Chainsaw Man’s “Arrival In Tokyo” ramps up the comedic hijinks to fever pitch, a perfect counter to the violence and bleakness of the first episode.
V/H/S/99 delivers a roller coaster of hellbent mayhem with five tales of paranormal, satanic, monstrous delight. A fun lights-off watch for the spooky season.
Nightsiren, playing at Fantastic Fest, is a folk horror gem surrounding a young woman’s return to a small village she fled as a child. Directed by Teresa Nvotová and written by Nvotová and Barbora Namerova, the film is another slow-burn style, filled with analysis of patriarchal oppression. Filled with atmospheric suspense and tense acting, Nightsiren keeps you on your toes as to what is real and what is superstition.
Missing, also called Sagasu, delivers a subdued thriller playing at Fantastic Fest, where even the violent moments are unnaturally quiet. Directed by Shinzô Katayama and written by Katayama, Kazuhisa Kotera, and Ryô Katada, Missing starts with a father, Harada (Jirô Satô), struggling with his daughter, Kaede (Aoi Itô), after the death of his wife. In debt, Harada pursues a serial killer for a reward, but Kaede searches for him when he disappears. Filled with unexpected turns, Missing expands its thriller with drama, moments of levity, and a philosophical current regarding life and death.
The Witch 2: The Other One (also known as The Witch: Part 2. The Other One) playing at Fantasia Festival, expands on the story in the first film and adds more of the fight sequences that shocked viewers. Written and directed by Park Hoon-jung the film adds a new overpowered girl to the mix. But the girl (Shin Sia) does not need her hands to deliver a beatdown that her opponent’s ancestors feel. Adding onto the story that riveted audiences with more comedy, booming action, and world expansion, The Witch 2: The Other One surpasses the first film in many ways.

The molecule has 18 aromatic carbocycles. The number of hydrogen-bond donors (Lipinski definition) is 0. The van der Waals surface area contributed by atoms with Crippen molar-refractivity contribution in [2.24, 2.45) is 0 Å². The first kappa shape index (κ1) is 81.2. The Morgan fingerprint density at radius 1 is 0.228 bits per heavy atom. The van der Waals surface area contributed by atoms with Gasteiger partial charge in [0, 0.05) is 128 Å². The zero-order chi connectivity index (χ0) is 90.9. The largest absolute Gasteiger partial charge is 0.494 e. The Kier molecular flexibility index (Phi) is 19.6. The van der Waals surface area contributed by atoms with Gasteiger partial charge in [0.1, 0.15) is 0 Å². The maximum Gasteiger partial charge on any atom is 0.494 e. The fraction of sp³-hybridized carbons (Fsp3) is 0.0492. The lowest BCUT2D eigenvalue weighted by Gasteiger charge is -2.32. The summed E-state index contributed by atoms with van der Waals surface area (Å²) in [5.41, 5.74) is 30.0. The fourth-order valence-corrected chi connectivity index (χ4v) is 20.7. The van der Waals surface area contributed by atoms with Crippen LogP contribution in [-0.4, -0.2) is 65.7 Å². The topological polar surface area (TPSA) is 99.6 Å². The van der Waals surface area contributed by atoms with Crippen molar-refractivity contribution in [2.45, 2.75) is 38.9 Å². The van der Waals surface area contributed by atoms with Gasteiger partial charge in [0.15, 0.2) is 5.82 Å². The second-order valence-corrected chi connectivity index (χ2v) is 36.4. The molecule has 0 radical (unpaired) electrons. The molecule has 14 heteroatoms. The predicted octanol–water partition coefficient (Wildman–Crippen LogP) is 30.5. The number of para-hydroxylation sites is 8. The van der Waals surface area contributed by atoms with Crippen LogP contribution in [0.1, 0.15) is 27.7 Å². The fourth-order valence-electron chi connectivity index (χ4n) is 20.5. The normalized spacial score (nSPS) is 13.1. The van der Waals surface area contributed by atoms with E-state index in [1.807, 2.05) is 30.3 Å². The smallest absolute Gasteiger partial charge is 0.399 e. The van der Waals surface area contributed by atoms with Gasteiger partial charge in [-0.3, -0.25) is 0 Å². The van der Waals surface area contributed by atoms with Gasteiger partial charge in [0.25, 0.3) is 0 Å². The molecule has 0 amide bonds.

You’s third season is like watching a collision from the sidelines; you’re unable to look away because you want to see who walks away. You continues to have great dialogue, killer acting and ups the drama to flabbergasted levels.
Candyman, written by Nia DaCosta, Jordan Peele, Win Rosenfeld, and directed by Nia DaCosta, takes us back to a now gentrified Cabrini-Green. The previous Candyman…
Reign of the Seven Spellblades’ second installment still stands out as an impressive story. The world-building is stunning as usual, and the stakes are rising for all the characters.
I Am Lisa is small-town lycanthropy horror sizzling in the middle of a revenge film. The film, written by Eric Winkler and directed by Patrick…
M. Night Shyamalan’s Old is a thrilling, moment-to-moment ride. The film, written and directed by M. Night Shyamalan, is based on the graphic novel Sandcastles…